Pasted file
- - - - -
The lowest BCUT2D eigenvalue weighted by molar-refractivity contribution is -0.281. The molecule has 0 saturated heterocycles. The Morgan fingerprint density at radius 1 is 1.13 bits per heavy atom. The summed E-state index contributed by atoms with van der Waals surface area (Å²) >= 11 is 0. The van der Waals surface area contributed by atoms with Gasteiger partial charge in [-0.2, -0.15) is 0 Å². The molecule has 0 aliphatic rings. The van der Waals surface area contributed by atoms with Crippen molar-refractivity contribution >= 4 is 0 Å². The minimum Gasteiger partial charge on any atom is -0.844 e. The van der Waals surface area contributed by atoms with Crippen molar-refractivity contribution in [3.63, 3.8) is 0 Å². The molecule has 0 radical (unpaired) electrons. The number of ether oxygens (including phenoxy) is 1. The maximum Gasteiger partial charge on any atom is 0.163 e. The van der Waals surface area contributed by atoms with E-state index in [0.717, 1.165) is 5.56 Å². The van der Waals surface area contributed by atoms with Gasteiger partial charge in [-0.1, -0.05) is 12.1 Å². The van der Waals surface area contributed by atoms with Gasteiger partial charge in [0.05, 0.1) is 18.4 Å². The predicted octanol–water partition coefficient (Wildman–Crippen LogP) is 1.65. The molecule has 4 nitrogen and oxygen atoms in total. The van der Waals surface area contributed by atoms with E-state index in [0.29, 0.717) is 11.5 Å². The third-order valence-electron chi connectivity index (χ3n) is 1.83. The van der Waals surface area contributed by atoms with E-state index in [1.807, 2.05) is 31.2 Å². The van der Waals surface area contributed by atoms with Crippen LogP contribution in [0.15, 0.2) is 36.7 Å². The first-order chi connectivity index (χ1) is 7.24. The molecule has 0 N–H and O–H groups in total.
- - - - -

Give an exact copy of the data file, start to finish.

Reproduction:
The lowest BCUT2D eigenvalue weighted by molar-refractivity contribution is -0.281. The molecule has 0 saturated heterocycles. The Morgan fingerprint density at radius 1 is 1.13 bits per heavy atom. The summed E-state index contributed by atoms with van der Waals surface area (Å²) >= 11 is 0. The van der Waals surface area contributed by atoms with Gasteiger partial charge in [-0.2, -0.15) is 0 Å². The molecule has 0 aliphatic rings. The van der Waals surface area contributed by atoms with Crippen molar-refractivity contribution >= 4 is 0 Å². The minimum Gasteiger partial charge on any atom is -0.844 e. The van der Waals surface area contributed by atoms with Crippen molar-refractivity contribution in [3.63, 3.8) is 0 Å². The molecule has 0 radical (unpaired) electrons. The number of ether oxygens (including phenoxy) is 1. The maximum Gasteiger partial charge on any atom is 0.163 e. The van der Waals surface area contributed by atoms with E-state index in [0.717, 1.165) is 5.56 Å². The van der Waals surface area contributed by atoms with Gasteiger partial charge in [-0.1, -0.05) is 12.1 Å². The van der Waals surface area contributed by atoms with Gasteiger partial charge in [0.05, 0.1) is 18.4 Å². The predicted octanol–water partition coefficient (Wildman–Crippen LogP) is 1.65. The molecule has 4 nitrogen and oxygen atoms in total. The van der Waals surface area contributed by atoms with E-state index in [0.29, 0.717) is 11.5 Å². The third-order valence-electron chi connectivity index (χ3n) is 1.83. The van der Waals surface area contributed by atoms with E-state index in [1.807, 2.05) is 31.2 Å². The van der Waals surface area contributed by atoms with Crippen LogP contribution in [0.15, 0.2) is 36.7 Å². The first-order chi connectivity index (χ1) is 7.24. The molecule has 0 N–H and O–H groups in total.